Commentary: When Kim Met Trump

We do not usually write takeaways after our Feed events, as they tend to be small and follow Chatham House rules. However, the Trump-Kim Summit panel organised with 1880 was exceptional, with around 250 people attending and the conversation live-streamed on Facebook. It was a rare opportunity to gather a broad group of experts, several of whom had been long-term observers of Asia and of the Korean Peninsula in particular.

While many of us were still absorbing the implications of a vaguely-worded document that President Trump had signed with Kim Jong Un the day before, several of our panelists felt confident enough to strike an optimistic tone. Despite the broad language of the agreement, several argued that they expected things would move quicker than what most observers might expect, that there was more to the agreement than meets the eye. For instance, one cited the immediate repatriation of the remains of POWs and those MIA as a notably concrete item that the wider media had de-emphasized.

The ramifications of the events on 12 June will only be known in the years to come. However, the past week has generally validated the view amongst the panel of rapid progress. It now seems likely that the US will cease military exercises with South Korea, while Kim Jong Un has accepted an invitation from the US to visit. Beyond the individual ‘charisma’ of the leaders and their personalities, the panel acknowledged that events were driven more by fundamental changes in the geopolitical landscape - North Korea’s acquisition of capabilities to threaten the US with a nuclear attack and China’s stronger position in the region.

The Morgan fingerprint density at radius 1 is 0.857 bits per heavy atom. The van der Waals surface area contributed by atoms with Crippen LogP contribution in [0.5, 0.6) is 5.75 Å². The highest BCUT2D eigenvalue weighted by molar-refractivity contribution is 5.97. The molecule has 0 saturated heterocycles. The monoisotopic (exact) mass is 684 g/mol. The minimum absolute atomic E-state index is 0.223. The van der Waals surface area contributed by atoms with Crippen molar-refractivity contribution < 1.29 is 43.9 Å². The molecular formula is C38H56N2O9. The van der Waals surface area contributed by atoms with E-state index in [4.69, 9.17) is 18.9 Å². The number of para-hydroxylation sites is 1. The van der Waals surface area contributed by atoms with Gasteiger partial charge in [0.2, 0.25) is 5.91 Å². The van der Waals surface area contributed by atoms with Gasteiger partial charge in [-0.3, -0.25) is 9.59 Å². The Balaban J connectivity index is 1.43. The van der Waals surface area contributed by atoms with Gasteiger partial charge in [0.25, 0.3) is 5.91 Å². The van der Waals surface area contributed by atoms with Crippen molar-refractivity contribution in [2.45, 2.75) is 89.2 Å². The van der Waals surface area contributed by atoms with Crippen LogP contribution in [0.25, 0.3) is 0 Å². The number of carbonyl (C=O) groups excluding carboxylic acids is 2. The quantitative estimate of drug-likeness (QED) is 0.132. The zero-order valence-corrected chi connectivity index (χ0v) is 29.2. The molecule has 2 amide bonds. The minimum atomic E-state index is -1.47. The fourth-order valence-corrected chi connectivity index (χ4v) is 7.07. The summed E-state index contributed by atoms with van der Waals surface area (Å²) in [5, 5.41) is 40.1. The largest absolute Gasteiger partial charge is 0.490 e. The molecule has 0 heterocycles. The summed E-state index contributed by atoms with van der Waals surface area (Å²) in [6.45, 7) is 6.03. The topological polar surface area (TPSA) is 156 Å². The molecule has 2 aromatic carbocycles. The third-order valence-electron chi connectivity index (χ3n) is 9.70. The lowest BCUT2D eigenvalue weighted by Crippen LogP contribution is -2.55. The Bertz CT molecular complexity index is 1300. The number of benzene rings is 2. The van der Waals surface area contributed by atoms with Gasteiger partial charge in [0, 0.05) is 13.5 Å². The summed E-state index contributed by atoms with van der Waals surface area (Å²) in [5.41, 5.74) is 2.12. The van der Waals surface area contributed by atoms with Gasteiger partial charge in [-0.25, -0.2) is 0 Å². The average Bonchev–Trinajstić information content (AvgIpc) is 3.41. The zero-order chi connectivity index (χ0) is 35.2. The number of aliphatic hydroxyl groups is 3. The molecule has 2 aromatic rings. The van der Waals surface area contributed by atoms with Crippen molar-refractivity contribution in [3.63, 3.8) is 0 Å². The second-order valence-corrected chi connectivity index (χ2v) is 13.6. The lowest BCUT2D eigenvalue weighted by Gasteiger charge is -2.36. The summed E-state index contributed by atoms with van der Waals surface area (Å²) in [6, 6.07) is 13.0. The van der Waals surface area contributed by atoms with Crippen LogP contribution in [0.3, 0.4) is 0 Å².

But while the Summit should not be seen as a result of ‘Great Man History’, the individuals involved did shape its dynamics. One panelist observed that Trump had taken a disruptive or “startup” approach to diplomacy, rushing out a “minimum viable product” in the form of the 12 June agreement. This “MVP” approach, a term more conventionally associated with the technology industry, squared with the image of Trump as deal-maker: his willingness to treat the engagement as a deal where both parties could win, rather than a zero-sum game, contrasted sharply with the traditional approach of creating clear, solid preconditions for negotiations, which made talks a non-starter.  The generational change in Korean leadership, of course, was also crucial in driving developments. Kim Jong Un’s experience studying in Switzerland perhaps encouraged him to seek international recognition -- though the panel and the audience had a lively debate on what the Supreme Leader’s personal motivations really were and the extent to which the North Korean establishment truly supported his attempts to build bridges with the US.

There was also lively debate on who the winners and losers were out of the Summit amongst the key national players. Not everyone felt comfortable with the way the Summit had developed, with audience members raising concerns over how US diplomacy would be perceived internationally, as well as the message this sent the world on how North Korea’s human rights record would be regarded. A number of panelists suggested that Singapore was a clear winner from this entire episode, having showcased its success to the US, North Korea and the world. The panelists also gave credit to President Moon for creative diplomacy leading up to June 12, which ultimately enabled a constructive engagement to take place with potentially significant economic and political progress in East Asia.

North Korea will be a potential theme that we will come back to in future events. More information and our mailing list at

Yishan Lam